LOS ANGELES, Dec. 16 (Xinhua) -- Coastal waters off California are acidifying twice as fast as the global ocean average, according to a new study published Monday in the journal Nature Geoscience.
To come to this conclusion, scientists from the U.S. National Oceanic and Atmospheric Administration examined nearly 2,000 shells from microscopic creatures called foraminifera, measuring how the shells have changed over a century.
Every day, the shells of dead foraminifera rain down on the ocean floor and are eventually covered by sediment. Layers of sediment containing shells form a vertical record of change.
"By measuring the thickness of the shells, we can provide a very accurate estimate of the ocean's acidity level when the foraminifera were alive," said lead author Emily Osborne, who used this novel technique to produce the most extensive record yet created of ocean acidification using directly measured marine species. Osborne measured shells that represented deposits dating back to 1895.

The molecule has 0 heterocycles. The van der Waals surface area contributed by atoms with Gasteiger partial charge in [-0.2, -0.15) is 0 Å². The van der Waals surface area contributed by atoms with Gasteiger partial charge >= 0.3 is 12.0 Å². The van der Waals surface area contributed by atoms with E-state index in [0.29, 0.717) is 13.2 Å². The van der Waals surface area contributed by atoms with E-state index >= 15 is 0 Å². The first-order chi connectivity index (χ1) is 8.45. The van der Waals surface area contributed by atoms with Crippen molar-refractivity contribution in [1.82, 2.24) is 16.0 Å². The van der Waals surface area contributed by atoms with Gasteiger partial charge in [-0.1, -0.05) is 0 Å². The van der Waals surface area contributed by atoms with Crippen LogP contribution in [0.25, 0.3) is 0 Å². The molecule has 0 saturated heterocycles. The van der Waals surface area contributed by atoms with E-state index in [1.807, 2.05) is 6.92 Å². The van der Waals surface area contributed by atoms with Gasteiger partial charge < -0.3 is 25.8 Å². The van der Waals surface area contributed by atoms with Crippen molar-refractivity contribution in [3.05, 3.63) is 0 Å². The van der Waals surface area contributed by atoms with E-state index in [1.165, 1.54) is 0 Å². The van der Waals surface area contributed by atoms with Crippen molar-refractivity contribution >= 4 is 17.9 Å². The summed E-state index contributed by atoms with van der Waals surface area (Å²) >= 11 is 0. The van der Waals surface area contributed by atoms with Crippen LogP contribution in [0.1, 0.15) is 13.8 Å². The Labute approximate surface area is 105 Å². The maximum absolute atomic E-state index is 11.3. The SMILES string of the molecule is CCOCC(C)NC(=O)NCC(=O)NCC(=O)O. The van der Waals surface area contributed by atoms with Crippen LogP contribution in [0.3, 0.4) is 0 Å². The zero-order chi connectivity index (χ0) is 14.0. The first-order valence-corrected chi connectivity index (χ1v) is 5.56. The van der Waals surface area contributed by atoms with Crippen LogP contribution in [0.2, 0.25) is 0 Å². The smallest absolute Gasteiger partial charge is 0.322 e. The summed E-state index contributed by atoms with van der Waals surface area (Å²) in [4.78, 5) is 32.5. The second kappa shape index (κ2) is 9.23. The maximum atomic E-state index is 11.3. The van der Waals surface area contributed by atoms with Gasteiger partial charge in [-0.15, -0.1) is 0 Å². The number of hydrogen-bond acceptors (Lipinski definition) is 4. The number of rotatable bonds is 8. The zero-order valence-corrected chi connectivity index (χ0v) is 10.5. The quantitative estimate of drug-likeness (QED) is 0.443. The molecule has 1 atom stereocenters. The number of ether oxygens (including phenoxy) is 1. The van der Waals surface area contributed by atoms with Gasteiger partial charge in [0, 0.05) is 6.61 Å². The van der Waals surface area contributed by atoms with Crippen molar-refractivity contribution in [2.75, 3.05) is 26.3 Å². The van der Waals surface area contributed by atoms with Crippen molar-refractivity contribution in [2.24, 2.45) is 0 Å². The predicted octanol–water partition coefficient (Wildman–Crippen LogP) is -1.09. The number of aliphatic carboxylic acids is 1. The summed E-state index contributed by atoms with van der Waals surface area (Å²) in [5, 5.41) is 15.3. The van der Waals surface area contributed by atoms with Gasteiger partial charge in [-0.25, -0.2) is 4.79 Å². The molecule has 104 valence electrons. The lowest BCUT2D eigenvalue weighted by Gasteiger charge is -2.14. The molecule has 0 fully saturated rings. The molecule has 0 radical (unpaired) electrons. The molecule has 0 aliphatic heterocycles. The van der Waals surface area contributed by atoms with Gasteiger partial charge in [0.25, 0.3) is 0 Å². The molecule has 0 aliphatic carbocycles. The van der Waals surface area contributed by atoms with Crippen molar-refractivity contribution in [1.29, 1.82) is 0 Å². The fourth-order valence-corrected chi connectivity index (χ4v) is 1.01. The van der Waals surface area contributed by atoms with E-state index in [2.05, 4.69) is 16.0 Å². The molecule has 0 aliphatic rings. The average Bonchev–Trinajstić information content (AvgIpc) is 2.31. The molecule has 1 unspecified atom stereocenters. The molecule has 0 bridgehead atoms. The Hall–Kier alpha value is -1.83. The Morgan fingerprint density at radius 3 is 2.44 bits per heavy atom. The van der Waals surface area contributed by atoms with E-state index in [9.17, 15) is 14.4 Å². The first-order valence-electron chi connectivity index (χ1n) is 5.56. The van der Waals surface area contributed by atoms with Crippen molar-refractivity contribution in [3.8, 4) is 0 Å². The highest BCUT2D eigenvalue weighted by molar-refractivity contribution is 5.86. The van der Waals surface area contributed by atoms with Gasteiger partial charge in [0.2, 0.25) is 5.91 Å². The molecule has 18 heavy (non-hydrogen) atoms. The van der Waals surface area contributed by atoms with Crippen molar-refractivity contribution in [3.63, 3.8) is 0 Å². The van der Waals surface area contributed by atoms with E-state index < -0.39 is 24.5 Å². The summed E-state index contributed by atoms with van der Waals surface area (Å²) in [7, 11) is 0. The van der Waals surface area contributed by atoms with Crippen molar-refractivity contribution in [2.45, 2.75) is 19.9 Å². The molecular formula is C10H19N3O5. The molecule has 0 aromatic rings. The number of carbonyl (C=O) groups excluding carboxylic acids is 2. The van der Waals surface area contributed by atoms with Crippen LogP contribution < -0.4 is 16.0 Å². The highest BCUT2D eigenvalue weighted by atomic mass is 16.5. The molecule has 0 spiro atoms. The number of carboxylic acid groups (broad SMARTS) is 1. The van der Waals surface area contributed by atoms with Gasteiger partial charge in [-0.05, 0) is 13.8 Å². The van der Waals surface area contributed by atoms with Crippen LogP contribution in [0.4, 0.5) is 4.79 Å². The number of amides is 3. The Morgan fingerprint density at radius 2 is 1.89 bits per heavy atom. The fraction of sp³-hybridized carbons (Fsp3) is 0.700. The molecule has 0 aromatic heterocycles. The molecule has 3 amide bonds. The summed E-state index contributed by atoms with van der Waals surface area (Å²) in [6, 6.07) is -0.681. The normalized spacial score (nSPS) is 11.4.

The fossil record also revealed an unexpected cyclical pattern: Though the waters have increased their overall acidity over time, the shells revealed decades-long changes in the rise and fall of acidity.
This pattern matched the Pacific Decadal Oscillation, a natural warming and cooling cycle, according to the study. Human-caused carbon dioxide emissions are driving ocean acidification, but this natural variation also plays an important role in alleviating or amplifying ocean acidification.
Scientists hope to build on the study by learning more about how changes in ocean acidification may be affecting other aspects of the marine ecosystem.